Ky swallowed hard. She wasn’t sure she could handle any more bad news just then. “What?”
“I took the receipt from our grain delivery in to the treasurer,” Broer said. “And I got intercepted by Lord Klev… he requested that you bring out the carriage when it’s ready. Asked for you by name. I tried saying I had you busy with other things, but he started threatening me with telling Makata I argued with him and… I don’t see much of a choice here.”
Ky sighed deeply. “He doesn’t tend to leave people with many options.”
The choice he’d set up for her was clear: face him again, or disobey his orders and risk bringing Makata’s wrath down upon herself and now Broer as well. She wouldn’t drag her friends down with her, if Aleth meant to end her now. She had to steel herself and take what was coming to her.
“I’m sorry, Ky.”
Ky lifted a shoulder. “Not your fault.”
She absently-mindedly stroked the muzzle of the horses standing next to her, trying to find courage in the familiarity of tending to the animals. The one thing in her life that still made sense. She took a deep breath and clucked to the horses, leading them towards the courtyard.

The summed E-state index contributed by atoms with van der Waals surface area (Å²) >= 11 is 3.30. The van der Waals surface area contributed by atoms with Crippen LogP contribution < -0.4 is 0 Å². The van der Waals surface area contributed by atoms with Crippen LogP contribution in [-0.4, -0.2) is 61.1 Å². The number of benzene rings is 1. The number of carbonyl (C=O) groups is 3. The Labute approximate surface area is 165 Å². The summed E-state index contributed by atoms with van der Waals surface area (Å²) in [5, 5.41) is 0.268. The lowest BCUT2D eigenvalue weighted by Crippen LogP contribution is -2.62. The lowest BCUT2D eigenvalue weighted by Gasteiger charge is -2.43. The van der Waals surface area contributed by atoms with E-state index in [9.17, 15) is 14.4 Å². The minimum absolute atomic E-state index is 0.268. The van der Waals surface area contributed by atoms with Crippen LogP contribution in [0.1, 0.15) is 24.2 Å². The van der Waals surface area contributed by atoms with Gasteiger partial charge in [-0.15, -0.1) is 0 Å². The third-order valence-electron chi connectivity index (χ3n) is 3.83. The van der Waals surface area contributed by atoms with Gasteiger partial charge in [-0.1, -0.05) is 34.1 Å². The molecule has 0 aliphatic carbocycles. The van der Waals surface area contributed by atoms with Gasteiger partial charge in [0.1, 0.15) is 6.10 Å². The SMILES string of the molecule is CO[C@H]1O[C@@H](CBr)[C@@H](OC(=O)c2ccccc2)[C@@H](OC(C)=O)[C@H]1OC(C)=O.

“Ky!” Rifkin stopped her just before she rounded the corner that led into the courtyard where she was supposed to wait with the carriage. He panted, sweat beading on his brow. “Stop. Wait.”
“What is it?” Ky asked.
Rifkin shook his head, entire body heaving as he tried to draw a breath. He threw his hand up, gesturing for her to wait. “Just give me a minute.”
Ky bit her lip, waiting impatiently for Rifkin to catch his breath so he could explain what it was that had gotten him so out of breath in the first place. She felt the knot in her gut tightening with each moment that passed.
“What are you doing?” he asked at last.
“I was told to bring the carriage out for Lord Klev.”